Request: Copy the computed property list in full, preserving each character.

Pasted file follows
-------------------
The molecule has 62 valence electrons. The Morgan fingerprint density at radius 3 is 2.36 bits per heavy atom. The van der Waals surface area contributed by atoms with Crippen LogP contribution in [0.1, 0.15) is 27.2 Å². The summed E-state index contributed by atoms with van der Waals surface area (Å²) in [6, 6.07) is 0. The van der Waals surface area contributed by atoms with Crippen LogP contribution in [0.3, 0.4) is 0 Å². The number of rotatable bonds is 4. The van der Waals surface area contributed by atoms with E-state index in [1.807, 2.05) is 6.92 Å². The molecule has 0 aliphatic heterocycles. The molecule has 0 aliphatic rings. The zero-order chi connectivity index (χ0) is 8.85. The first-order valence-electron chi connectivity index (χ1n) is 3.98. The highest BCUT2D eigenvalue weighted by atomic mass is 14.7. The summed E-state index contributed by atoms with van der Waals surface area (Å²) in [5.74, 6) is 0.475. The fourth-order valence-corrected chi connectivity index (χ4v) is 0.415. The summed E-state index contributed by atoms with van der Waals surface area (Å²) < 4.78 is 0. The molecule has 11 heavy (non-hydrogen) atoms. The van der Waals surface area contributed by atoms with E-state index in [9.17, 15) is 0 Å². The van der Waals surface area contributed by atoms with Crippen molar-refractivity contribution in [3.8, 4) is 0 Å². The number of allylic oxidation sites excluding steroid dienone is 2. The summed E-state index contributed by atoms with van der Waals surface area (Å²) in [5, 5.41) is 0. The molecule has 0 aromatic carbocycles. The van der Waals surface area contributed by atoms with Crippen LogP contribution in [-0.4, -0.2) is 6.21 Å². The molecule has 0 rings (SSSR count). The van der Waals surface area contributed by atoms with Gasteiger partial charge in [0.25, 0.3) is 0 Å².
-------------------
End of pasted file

The molecule has 62 valence electrons. The Morgan fingerprint density at radius 3 is 2.36 bits per heavy atom. The van der Waals surface area contributed by atoms with Crippen LogP contribution in [0.1, 0.15) is 27.2 Å². The summed E-state index contributed by atoms with van der Waals surface area (Å²) in [6, 6.07) is 0. The van der Waals surface area contributed by atoms with Crippen LogP contribution in [0.3, 0.4) is 0 Å². The number of rotatable bonds is 4. The van der Waals surface area contributed by atoms with E-state index in [1.807, 2.05) is 6.92 Å². The molecule has 0 aliphatic heterocycles. The molecule has 0 aliphatic rings. The zero-order chi connectivity index (χ0) is 8.85. The first-order valence-electron chi connectivity index (χ1n) is 3.98. The highest BCUT2D eigenvalue weighted by atomic mass is 14.7. The summed E-state index contributed by atoms with van der Waals surface area (Å²) in [5.74, 6) is 0.475. The fourth-order valence-corrected chi connectivity index (χ4v) is 0.415. The summed E-state index contributed by atoms with van der Waals surface area (Å²) < 4.78 is 0. The molecule has 11 heavy (non-hydrogen) atoms. The van der Waals surface area contributed by atoms with E-state index in [9.17, 15) is 0 Å². The van der Waals surface area contributed by atoms with Crippen molar-refractivity contribution in [3.8, 4) is 0 Å². The number of allylic oxidation sites excluding steroid dienone is 2. The summed E-state index contributed by atoms with van der Waals surface area (Å²) in [5, 5.41) is 0. The molecule has 0 aromatic carbocycles. The van der Waals surface area contributed by atoms with Crippen LogP contribution in [-0.4, -0.2) is 6.21 Å². The molecule has 0 rings (SSSR count). The van der Waals surface area contributed by atoms with Gasteiger partial charge in [0.25, 0.3) is 0 Å².